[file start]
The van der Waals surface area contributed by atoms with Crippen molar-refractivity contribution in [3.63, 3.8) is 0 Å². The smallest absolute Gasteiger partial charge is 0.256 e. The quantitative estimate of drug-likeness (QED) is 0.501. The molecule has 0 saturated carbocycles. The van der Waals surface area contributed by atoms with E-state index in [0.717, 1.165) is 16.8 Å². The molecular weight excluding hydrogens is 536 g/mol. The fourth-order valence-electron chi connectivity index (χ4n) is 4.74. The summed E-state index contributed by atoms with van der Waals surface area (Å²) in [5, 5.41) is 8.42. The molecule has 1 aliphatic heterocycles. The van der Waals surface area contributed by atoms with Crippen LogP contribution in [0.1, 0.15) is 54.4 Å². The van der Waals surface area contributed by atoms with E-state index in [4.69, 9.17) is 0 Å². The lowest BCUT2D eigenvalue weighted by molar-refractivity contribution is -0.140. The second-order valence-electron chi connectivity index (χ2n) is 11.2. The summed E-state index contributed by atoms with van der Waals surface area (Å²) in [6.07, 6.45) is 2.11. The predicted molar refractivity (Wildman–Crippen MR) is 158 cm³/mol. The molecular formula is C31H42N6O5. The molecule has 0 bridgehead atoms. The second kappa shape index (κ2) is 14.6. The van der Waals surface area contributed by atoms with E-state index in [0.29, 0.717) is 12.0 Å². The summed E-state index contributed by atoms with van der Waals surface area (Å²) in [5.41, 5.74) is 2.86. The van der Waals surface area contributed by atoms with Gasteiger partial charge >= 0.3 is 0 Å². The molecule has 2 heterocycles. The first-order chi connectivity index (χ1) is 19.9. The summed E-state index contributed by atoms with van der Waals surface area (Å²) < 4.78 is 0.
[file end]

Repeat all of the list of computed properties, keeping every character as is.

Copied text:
The van der Waals surface area contributed by atoms with Crippen molar-refractivity contribution in [3.63, 3.8) is 0 Å². The smallest absolute Gasteiger partial charge is 0.256 e. The quantitative estimate of drug-likeness (QED) is 0.501. The molecule has 0 saturated carbocycles. The van der Waals surface area contributed by atoms with E-state index in [0.717, 1.165) is 16.8 Å². The molecular weight excluding hydrogens is 536 g/mol. The fourth-order valence-electron chi connectivity index (χ4n) is 4.74. The summed E-state index contributed by atoms with van der Waals surface area (Å²) in [5, 5.41) is 8.42. The molecule has 1 aliphatic heterocycles. The van der Waals surface area contributed by atoms with Crippen LogP contribution in [0.1, 0.15) is 54.4 Å². The van der Waals surface area contributed by atoms with E-state index in [4.69, 9.17) is 0 Å². The lowest BCUT2D eigenvalue weighted by molar-refractivity contribution is -0.140. The second-order valence-electron chi connectivity index (χ2n) is 11.2. The summed E-state index contributed by atoms with van der Waals surface area (Å²) in [6.07, 6.45) is 2.11. The predicted molar refractivity (Wildman–Crippen MR) is 158 cm³/mol. The molecular formula is C31H42N6O5. The molecule has 0 bridgehead atoms. The second kappa shape index (κ2) is 14.6. The van der Waals surface area contributed by atoms with E-state index in [0.29, 0.717) is 12.0 Å². The summed E-state index contributed by atoms with van der Waals surface area (Å²) in [5.41, 5.74) is 2.86. The van der Waals surface area contributed by atoms with Gasteiger partial charge >= 0.3 is 0 Å². The molecule has 2 heterocycles. The first-order chi connectivity index (χ1) is 19.9. The summed E-state index contributed by atoms with van der Waals surface area (Å²) < 4.78 is 0.